We argue that one major weakness in current remote work technologies is the lack of support for relation work and articulation work, caused by limited embodiment. The concept of relation work denotes the fundamental activities of creating socio-technical connections between people and artefacts during collaborative activities, enabling actors in a global collaborative setting to engage each other in activities such as articulation work. We know that articulation work cannot be handled in the same way in hybrid remote environments. The fundamental difference is that strategies of awareness and coordination mechanisms are embedded in the physical surroundings, and use of artefacts cannot simply be applied to the hybrid setting, but instead requires translation.

Actors in hybrid settings must create and connect the foundational network of globally distributed people and artefacts in a multitude of ways.

In REWORK, we focus on enriching digital technologies for hybrid work. We will investigate ways to strengthen relation work and articulation work through explorations of embodiment and presence. To imagine futures and technologies that can be otherwise, we look to artistic interventions, getting at the core of engagement and reflection on the future of remote and hybrid work by imagining and making alternatives through aesthetic speculations and prototyping of novel multimodal interactions (using the audio, haptic, visual, and even olfactory modalities). We will explore the limits of embodiment in remote settings by uncovering the challenges and limitations of existing technical solutions, following a similar approach as some of our previous research.

Scientific value
REWORK will develop speculative techniques and ideas that can help rethink the practices and infrastructures of remote work and its future. REWORK focuses on more than just the efficiency of task completion in hybrid work. Rather, we seek to foreground and productively support the invisible relation and articulation work that is necessary to ensure overall wellbeing and productivity.

Specifically, REWORK will contribute:

  1. Speculative techniques for thinking about the future of remote work;
  2. Multimodal prototypes to inspire a rethink of remote work;
  3. Design Fictions anchoring future visions in practice;
  4. Socio-technical framework for the future of hybrid remote work practices;
  5. Toolkits for industry.

The research conducted as part of REWORK will produce substantial scientific contributions disseminated through scientific publications in top international journals and conferences relevant to the topic. The scientific contributions will constitute both substantive insights and methodological innovations. These will be targeting venues such as the Journal of Human-Computer Interaction, ACM TOCHI, Journal of Computer Supported Cooperative Work, the ACM CHI conference, NordiCHI, UIST, DIS, Ubicomp, ICMI, CSCW, and others of a similar level.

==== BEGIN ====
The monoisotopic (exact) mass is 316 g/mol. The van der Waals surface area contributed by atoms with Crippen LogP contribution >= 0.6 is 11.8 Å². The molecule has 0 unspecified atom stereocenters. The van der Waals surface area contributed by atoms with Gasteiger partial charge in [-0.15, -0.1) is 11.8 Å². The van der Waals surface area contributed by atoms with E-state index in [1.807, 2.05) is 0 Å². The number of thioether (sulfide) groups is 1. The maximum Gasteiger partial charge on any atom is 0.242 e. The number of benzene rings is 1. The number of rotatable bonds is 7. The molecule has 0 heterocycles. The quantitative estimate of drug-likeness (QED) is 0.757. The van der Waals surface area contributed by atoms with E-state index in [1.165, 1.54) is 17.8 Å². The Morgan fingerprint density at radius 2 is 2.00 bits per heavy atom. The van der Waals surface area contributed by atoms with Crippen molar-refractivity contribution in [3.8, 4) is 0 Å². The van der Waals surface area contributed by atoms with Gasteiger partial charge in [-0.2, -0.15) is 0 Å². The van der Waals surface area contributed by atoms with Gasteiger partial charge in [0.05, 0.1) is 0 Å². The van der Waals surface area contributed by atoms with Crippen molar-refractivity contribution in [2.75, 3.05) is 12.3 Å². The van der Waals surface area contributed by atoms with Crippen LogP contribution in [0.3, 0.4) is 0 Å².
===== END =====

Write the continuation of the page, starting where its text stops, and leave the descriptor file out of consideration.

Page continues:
The project will also engage directly and closely with industries of different kinds, from startups that are actively envisioning new technology to support different types of hybrid work (Cadpeople, Synergy XR, and Studio Koh) to organizations that are trying to find new solutions to accommodate changes in work practices (Arla, Bankdata, Keyloop, BEC).

Part of the intent of engagement with the artistic collaboratory is to create bridges between artistic explorations and practical needs articulated by relevant industry actors. REWORK will enable the creation of hybrid fora to enable such bridging. The artistic collaboratory will enable the project to engage with the general public through an art exhibit at Catch, public talks, and workshops. It is our goal to exhibit some of the artistic output at a venue, such as Ars Electronica, that crosses artistic and scientific audiences.

Societal value
The results of REWORK have the potential to change everybody’s work life broadly. We all know that “returning to work after COVID-19” will not be the same – and the combined situation of hybrid work will be a challenge. Through the research conducted in REWORK, individuals that must navigate the demands of hybrid work and the organizations that must develop policies and practices to support such work will benefit from the improved sense of embodiment and awareness, leading to more effective collaboration.

REWORK will take broadening participation and public engagement seriously, by offering online and in-person workshops/events through a close collaboration with the arts organization Catch (catch.dk). The workshops will be oriented towards particular stakeholder groups – artists interested in exploring the future of hybrid work, industry organizations interested in reconfiguring their existing practices – and open public events.

Capacity building
There are several ways in which REWORK contributes to capacity building. Firstly, by collaborating with the Alexandra Institute, we will create a multimodal toolbox/demonstrator facility that can be used in education, and in industry.

REWORK will work closely with both industry partners (through the Alexandra Institute) and cultural (e.g. catch.dk)/public institutions for collaboration and knowledge dissemination, in the general spirit of DIREC.

We will include the findings from REWORK in our research-based teaching at all three universities. Furthermore, we plan to host a PhD course, or a summer school, on the topic in Year 2 or Year 3. Participants will be recruited nationally and internationally.

Lastly, in terms of public engagement, HCI and collaborative technologies are disciplines that can be attractive to the public at large, so there will be at least one REWORK Open Day where we will invite interested participants, and the DIREC industrial collaborators.

January 1, 2022 – December 31, 2024 – 3 years.

Participants

Project Manager

Eve Hoggan